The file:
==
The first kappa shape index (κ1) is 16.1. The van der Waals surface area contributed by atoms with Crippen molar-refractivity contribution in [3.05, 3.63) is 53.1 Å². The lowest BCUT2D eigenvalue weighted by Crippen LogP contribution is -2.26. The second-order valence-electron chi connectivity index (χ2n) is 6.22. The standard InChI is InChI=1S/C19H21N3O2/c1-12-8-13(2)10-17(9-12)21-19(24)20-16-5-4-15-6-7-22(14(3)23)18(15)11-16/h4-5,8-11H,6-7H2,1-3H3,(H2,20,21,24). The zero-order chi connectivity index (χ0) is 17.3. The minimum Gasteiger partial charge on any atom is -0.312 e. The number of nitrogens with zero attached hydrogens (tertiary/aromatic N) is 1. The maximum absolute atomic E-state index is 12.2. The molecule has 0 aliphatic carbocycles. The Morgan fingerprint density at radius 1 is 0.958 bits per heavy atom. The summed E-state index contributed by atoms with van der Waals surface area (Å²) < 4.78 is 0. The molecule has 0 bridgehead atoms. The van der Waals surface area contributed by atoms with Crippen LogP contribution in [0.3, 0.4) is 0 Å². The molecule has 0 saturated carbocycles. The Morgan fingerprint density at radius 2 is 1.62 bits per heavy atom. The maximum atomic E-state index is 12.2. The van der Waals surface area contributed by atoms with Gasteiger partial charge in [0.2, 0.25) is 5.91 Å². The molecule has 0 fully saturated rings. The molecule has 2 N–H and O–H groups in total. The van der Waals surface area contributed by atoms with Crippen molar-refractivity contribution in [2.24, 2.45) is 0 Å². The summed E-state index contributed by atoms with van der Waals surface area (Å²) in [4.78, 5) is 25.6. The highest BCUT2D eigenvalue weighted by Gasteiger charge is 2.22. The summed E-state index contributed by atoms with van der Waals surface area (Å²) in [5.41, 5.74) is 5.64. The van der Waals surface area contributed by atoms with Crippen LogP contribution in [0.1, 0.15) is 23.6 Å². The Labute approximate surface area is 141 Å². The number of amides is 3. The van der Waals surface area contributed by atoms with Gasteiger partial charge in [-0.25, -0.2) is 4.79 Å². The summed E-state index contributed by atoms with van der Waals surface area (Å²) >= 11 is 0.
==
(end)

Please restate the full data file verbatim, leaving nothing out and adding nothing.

The first kappa shape index (κ1) is 16.1. The van der Waals surface area contributed by atoms with Crippen molar-refractivity contribution in [3.05, 3.63) is 53.1 Å². The lowest BCUT2D eigenvalue weighted by Crippen LogP contribution is -2.26. The second-order valence-electron chi connectivity index (χ2n) is 6.22. The standard InChI is InChI=1S/C19H21N3O2/c1-12-8-13(2)10-17(9-12)21-19(24)20-16-5-4-15-6-7-22(14(3)23)18(15)11-16/h4-5,8-11H,6-7H2,1-3H3,(H2,20,21,24). The zero-order chi connectivity index (χ0) is 17.3. The minimum Gasteiger partial charge on any atom is -0.312 e. The number of nitrogens with zero attached hydrogens (tertiary/aromatic N) is 1. The maximum absolute atomic E-state index is 12.2. The molecule has 0 aliphatic carbocycles. The Morgan fingerprint density at radius 1 is 0.958 bits per heavy atom. The summed E-state index contributed by atoms with van der Waals surface area (Å²) < 4.78 is 0. The molecule has 0 bridgehead atoms. The van der Waals surface area contributed by atoms with Crippen LogP contribution in [0.3, 0.4) is 0 Å². The molecule has 0 saturated carbocycles. The Morgan fingerprint density at radius 2 is 1.62 bits per heavy atom. The maximum atomic E-state index is 12.2. The van der Waals surface area contributed by atoms with Gasteiger partial charge in [0.2, 0.25) is 5.91 Å². The molecule has 0 fully saturated rings. The molecule has 2 N–H and O–H groups in total. The van der Waals surface area contributed by atoms with Crippen molar-refractivity contribution in [2.24, 2.45) is 0 Å². The summed E-state index contributed by atoms with van der Waals surface area (Å²) in [4.78, 5) is 25.6. The highest BCUT2D eigenvalue weighted by Gasteiger charge is 2.22. The summed E-state index contributed by atoms with van der Waals surface area (Å²) in [5.41, 5.74) is 5.64. The van der Waals surface area contributed by atoms with Crippen LogP contribution in [0.1, 0.15) is 23.6 Å². The Labute approximate surface area is 141 Å². The number of amides is 3. The van der Waals surface area contributed by atoms with Gasteiger partial charge in [-0.25, -0.2) is 4.79 Å². The summed E-state index contributed by atoms with van der Waals surface area (Å²) >= 11 is 0.